a, Genomic organization of chromosome 16p11.2 for one orangutan and two chimpanzee haplotypes and the human reference haplotype (GRCh37 chr16:28195661–30573128; see ideogram for approximate chromosomal location). Blocks of segmental duplications within this locus mediate recurrent rearrangements in humans; thus, these blocks have been defined as breakpoint regions BP1–BP5 (ref. 8). The ~550-kbp critical region (pink) and a >1-Mbp chimpanzee-specific inversion polymorphism (orange) are highlighted. Tiling paths of sequenced clones are indicated above each haplotype, with chimpanzee clones that could not be fully resolved marked with asterisks. Coloured boxes and thick arrows indicate the extent and orientation of segmental duplications (with different colours denoting duplicons from different ancestral genomic loci and hashed boxes indicating sequence duplicated in humans but not in the species represented). Thin numbered arrows show orientations of gene-rich regions of unique sequence. Numbers (left) indicate the size of each orthologous haplotype, with the number of segmentally duplicated base pairs shown in parentheses. Note that, for chimpanzee, these sizes are lower bounds owing to gaps in the contigs (dotted line sections) and the contigs not reaching unique sequence beyond BP1 (that is, unique region 1). b, Distinct human structural haplotypes over the chromosome 16p11.2 critical region and flanking sequences (three complete haplotypes extending from unique sequence distal to BP3 to unique sequence proximal to BP5 and one partial haplotype including BP3–BP4 and BP5 sequence contigs). High-quality sequence for each haplotype was generated by sequencing a total of 40 bacterial artificial chromosomes and 15 fosmids from three different human genomic libraries. Regions of CNV (highlighted in yellow along the first two haplotypes) occur on both sides of the critical region and involve the same 102-kbp unit in direct orientation, including a 30-kbp block containing BOLA2 and two other genes and a 72-kbp block harbouring a partial segmental duplication of SMG1 (SMG1P). Expansion and contraction of this cassette underlie hundreds of kilobase pairs of structural diversity between human haplotypes. BOLA2 paralogue-specific copy number genotype data suggest that H1 and H3 probably represent the most common haplotype structures in humans.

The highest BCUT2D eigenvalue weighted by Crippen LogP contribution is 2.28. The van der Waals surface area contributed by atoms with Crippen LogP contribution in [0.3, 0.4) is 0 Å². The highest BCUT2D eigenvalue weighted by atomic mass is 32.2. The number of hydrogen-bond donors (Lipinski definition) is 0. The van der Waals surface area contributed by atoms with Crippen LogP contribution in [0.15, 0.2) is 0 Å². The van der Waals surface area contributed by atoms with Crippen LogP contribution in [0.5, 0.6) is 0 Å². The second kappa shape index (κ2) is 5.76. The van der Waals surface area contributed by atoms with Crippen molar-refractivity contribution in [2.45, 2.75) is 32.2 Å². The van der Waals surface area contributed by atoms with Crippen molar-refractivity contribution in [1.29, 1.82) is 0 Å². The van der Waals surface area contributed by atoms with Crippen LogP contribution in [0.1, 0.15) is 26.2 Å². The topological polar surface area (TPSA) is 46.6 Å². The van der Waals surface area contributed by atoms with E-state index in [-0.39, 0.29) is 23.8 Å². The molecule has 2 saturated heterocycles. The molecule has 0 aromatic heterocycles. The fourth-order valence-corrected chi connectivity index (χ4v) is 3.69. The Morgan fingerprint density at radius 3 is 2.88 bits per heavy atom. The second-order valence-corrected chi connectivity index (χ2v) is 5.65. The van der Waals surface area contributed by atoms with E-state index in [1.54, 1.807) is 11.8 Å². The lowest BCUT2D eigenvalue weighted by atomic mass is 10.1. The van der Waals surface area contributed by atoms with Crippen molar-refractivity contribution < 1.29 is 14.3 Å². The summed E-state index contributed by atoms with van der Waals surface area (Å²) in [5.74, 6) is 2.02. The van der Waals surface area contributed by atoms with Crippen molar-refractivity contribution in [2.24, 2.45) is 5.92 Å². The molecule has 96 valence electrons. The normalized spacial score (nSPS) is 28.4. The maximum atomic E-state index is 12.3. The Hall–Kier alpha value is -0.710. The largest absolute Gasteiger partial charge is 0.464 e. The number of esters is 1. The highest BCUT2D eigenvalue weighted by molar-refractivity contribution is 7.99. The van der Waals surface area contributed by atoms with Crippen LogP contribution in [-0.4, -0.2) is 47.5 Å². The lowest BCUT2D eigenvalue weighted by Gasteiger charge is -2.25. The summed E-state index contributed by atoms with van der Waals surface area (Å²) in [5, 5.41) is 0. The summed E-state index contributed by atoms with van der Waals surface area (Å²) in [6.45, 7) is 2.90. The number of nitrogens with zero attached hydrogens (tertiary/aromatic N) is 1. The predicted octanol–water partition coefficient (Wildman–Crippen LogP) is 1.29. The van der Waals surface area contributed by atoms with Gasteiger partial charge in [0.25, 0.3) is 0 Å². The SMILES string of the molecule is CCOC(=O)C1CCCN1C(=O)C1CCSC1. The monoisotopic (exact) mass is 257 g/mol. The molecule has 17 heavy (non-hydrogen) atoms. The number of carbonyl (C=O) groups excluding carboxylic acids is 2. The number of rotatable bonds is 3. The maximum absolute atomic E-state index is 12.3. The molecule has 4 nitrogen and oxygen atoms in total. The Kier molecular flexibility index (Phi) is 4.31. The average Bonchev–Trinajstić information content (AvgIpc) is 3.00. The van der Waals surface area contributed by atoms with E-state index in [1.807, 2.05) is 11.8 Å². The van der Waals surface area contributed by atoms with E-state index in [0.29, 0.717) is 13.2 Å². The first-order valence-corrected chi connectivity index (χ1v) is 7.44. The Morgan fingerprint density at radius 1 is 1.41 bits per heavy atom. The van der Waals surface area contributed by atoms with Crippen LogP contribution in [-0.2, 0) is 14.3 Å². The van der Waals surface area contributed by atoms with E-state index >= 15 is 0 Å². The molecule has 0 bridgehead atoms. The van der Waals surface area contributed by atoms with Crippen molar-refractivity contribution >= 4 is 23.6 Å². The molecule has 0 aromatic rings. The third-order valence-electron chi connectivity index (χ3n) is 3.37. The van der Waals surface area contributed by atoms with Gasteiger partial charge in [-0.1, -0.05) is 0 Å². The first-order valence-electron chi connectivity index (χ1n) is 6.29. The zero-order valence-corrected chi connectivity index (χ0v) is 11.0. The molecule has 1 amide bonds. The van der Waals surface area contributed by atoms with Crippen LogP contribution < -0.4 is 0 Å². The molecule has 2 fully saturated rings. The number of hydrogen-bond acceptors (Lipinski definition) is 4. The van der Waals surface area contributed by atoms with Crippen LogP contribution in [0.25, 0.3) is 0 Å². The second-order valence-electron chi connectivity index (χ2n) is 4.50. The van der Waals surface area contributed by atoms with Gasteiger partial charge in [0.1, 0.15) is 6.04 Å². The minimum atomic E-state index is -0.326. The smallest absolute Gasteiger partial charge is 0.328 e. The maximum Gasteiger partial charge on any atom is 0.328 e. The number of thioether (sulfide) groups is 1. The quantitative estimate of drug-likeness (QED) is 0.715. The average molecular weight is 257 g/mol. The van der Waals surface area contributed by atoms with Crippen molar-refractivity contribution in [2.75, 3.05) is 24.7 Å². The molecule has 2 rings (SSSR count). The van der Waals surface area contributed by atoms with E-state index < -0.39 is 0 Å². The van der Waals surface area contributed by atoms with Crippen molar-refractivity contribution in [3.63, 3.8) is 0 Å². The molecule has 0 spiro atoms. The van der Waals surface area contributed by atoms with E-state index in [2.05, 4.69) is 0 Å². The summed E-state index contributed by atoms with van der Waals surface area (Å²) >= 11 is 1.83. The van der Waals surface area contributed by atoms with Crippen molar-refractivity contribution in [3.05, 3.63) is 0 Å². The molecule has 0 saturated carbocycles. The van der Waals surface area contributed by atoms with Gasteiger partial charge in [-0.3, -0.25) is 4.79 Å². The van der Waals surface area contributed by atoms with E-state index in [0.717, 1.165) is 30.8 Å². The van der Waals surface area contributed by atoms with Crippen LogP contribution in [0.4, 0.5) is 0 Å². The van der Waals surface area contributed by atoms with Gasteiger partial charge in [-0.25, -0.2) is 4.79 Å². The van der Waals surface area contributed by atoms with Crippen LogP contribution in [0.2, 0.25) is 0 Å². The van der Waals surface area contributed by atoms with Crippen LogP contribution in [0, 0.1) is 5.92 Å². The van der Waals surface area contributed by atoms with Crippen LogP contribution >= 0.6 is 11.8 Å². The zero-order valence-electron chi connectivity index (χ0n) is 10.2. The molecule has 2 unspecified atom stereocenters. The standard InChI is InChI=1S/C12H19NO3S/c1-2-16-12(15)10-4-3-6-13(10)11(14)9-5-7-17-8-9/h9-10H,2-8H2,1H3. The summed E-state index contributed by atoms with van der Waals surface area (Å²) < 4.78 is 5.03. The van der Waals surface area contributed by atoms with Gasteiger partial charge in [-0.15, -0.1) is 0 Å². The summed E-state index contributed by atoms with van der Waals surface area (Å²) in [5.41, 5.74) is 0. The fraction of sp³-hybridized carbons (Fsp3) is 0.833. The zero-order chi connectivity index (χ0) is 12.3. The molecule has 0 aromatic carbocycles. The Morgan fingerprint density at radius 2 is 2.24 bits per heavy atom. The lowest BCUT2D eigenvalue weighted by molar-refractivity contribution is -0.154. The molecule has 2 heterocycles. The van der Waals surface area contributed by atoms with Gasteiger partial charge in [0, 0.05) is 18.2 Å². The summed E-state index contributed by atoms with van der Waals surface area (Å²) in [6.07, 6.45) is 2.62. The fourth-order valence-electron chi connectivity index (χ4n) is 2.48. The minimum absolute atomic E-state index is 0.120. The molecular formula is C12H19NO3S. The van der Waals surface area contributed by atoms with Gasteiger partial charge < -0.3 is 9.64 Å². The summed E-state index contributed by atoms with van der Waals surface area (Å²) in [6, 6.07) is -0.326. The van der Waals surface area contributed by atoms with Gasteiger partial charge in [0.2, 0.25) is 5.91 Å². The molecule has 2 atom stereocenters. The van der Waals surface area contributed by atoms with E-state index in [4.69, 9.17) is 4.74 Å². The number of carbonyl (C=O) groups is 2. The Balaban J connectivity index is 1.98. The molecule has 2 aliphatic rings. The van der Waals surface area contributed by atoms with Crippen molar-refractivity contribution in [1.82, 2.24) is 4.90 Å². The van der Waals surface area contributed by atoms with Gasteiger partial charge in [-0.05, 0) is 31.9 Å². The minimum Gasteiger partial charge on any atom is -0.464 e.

Extended Data Figure 2 Comparison of chromosome 16p11.2 structure between apes.